Repowering your boat or entire fleet is an important decision, and a decision you will live with for a long time. These repowering decisions could deliver improved financials and customer satisfaction for your business, in addition to enhanced performance and efficiency for your vessel.
For the best results for your business, consider all aspects of repowering before making your final choice.
To help you with this, we have compiled the five repowering considerations below for you and everyone else in the marine industry. Whether the boat is used for fishing, towing, ferrying or pleasure, these considerations will help narrow down the repowering options that you should consider.
We also recommend you reach out to your local Cummins Inc. marine expert if you want to discuss these further.
Identify the goals of re-powering your boat
The first and most critical step is to clarify what your goals are in repowering your boat.
Start with the mission of the vessel. A ferry boat or water taxi that carries commuters or tourists may benefit from reduced noise and vibration. Meanwhile, a trawler or seiner that generates revenue through fishing could value performance and durability over weight.
Often, fleet owners and captains look for one or a combination of the following outcomes from repowering. Check these out and determine which of these are your primary goals.
Reducing the emission of pollutants:
- The need to reduce engine emissions is often the key driver for repowering boats. This need could be driven by new emission regulations or emerging customer, owner or governmental demands.
Improving fuel economy:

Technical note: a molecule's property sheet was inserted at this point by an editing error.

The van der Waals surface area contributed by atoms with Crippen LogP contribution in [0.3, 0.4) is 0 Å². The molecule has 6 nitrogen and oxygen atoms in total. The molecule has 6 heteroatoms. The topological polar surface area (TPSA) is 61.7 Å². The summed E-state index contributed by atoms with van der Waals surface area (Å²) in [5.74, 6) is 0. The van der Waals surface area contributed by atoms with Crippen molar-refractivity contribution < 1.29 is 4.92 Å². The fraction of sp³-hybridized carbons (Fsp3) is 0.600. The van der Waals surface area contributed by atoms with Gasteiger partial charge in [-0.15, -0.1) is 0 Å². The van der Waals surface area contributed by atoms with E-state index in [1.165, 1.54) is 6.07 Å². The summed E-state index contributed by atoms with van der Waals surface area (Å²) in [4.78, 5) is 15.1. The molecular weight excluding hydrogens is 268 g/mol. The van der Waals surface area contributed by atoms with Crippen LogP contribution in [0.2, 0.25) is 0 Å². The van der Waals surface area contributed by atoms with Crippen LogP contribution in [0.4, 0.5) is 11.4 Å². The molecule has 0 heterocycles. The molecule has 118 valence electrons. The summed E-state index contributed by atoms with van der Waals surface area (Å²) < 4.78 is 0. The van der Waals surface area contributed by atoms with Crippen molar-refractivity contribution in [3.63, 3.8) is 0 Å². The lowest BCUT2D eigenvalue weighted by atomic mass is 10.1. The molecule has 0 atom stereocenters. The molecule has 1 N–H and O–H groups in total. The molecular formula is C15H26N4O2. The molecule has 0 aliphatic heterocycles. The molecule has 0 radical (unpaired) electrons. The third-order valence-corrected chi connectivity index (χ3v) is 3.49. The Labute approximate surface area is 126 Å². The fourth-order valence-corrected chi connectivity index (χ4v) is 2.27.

- Offers dual benefits of a reduced environmental footprint and lower cost. Improved fuel economy and a lower total cost of ownership is often a key goal of repower for commercial vessels ranging from tugs to fishing boats.
Increasing cruise speed:
- A common repower goal for vessels that generate revenue by shuttling back and forth on a route. These could be passenger ferries, commuter boats, offshore support vessels and beyond.
Reducing noise and vibration:
- For boats that have people as their primary source of income, providing a comfortable and quiet ride is key. Operators of water taxis, dinner cruises, tour boats, crew boats and river cruises can turn reduced noise and vibration into quantifiable financial gains.
- This is a common repower goal among different types of vessels. For commercial vessels, the financial cost of downtime makes reliability an important consideration during repowers. If a boat is on the hard or in port waiting on parts or a service technician, it is not making money. In addition, minimizing the unplanned nature of downtimes is another goal of repowers, especially during a time when constrained supply chains could result in longer lead times for parts needed.
Better total cost of ownership (TCO):
- For many commercial vessels, this is a key consideration during a repower. Things that factor into TCO include the upfront price of the engine, fuel economy as mentioned above, midlife service, and parts pricing.